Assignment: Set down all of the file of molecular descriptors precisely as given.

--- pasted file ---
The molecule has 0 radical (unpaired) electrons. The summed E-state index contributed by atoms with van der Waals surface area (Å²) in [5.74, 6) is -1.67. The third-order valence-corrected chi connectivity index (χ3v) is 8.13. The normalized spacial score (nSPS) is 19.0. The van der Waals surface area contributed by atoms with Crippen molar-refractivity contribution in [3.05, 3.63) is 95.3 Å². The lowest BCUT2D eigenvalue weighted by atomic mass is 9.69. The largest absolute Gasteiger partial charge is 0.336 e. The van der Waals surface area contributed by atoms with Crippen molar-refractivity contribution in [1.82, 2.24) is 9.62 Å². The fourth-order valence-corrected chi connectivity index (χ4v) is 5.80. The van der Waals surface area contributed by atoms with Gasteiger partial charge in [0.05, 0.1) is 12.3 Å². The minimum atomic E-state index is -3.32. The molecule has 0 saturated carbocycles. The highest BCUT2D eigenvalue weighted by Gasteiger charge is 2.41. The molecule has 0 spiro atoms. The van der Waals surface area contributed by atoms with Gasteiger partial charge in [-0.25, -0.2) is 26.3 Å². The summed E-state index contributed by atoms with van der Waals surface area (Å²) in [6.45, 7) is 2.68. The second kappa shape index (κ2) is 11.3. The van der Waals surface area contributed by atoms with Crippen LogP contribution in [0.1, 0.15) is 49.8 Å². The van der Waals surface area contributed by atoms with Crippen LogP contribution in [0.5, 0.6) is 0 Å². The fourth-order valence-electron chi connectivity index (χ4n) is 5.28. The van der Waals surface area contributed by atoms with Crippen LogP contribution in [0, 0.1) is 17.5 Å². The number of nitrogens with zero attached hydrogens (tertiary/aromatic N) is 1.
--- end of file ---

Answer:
The molecule has 0 radical (unpaired) electrons. The summed E-state index contributed by atoms with van der Waals surface area (Å²) in [5.74, 6) is -1.67. The third-order valence-corrected chi connectivity index (χ3v) is 8.13. The normalized spacial score (nSPS) is 19.0. The van der Waals surface area contributed by atoms with Crippen molar-refractivity contribution in [3.05, 3.63) is 95.3 Å². The lowest BCUT2D eigenvalue weighted by atomic mass is 9.69. The largest absolute Gasteiger partial charge is 0.336 e. The van der Waals surface area contributed by atoms with Crippen molar-refractivity contribution in [1.82, 2.24) is 9.62 Å². The fourth-order valence-corrected chi connectivity index (χ4v) is 5.80. The van der Waals surface area contributed by atoms with Gasteiger partial charge in [0.05, 0.1) is 12.3 Å². The minimum atomic E-state index is -3.32. The molecule has 0 saturated carbocycles. The highest BCUT2D eigenvalue weighted by Gasteiger charge is 2.41. The molecule has 0 spiro atoms. The van der Waals surface area contributed by atoms with Gasteiger partial charge in [-0.25, -0.2) is 26.3 Å². The summed E-state index contributed by atoms with van der Waals surface area (Å²) in [6.45, 7) is 2.68. The second kappa shape index (κ2) is 11.3. The van der Waals surface area contributed by atoms with Crippen LogP contribution in [0.1, 0.15) is 49.8 Å². The van der Waals surface area contributed by atoms with Crippen LogP contribution in [0.5, 0.6) is 0 Å². The fourth-order valence-electron chi connectivity index (χ4n) is 5.28. The van der Waals surface area contributed by atoms with Crippen LogP contribution in [0, 0.1) is 17.5 Å². The number of nitrogens with zero attached hydrogens (tertiary/aromatic N) is 1.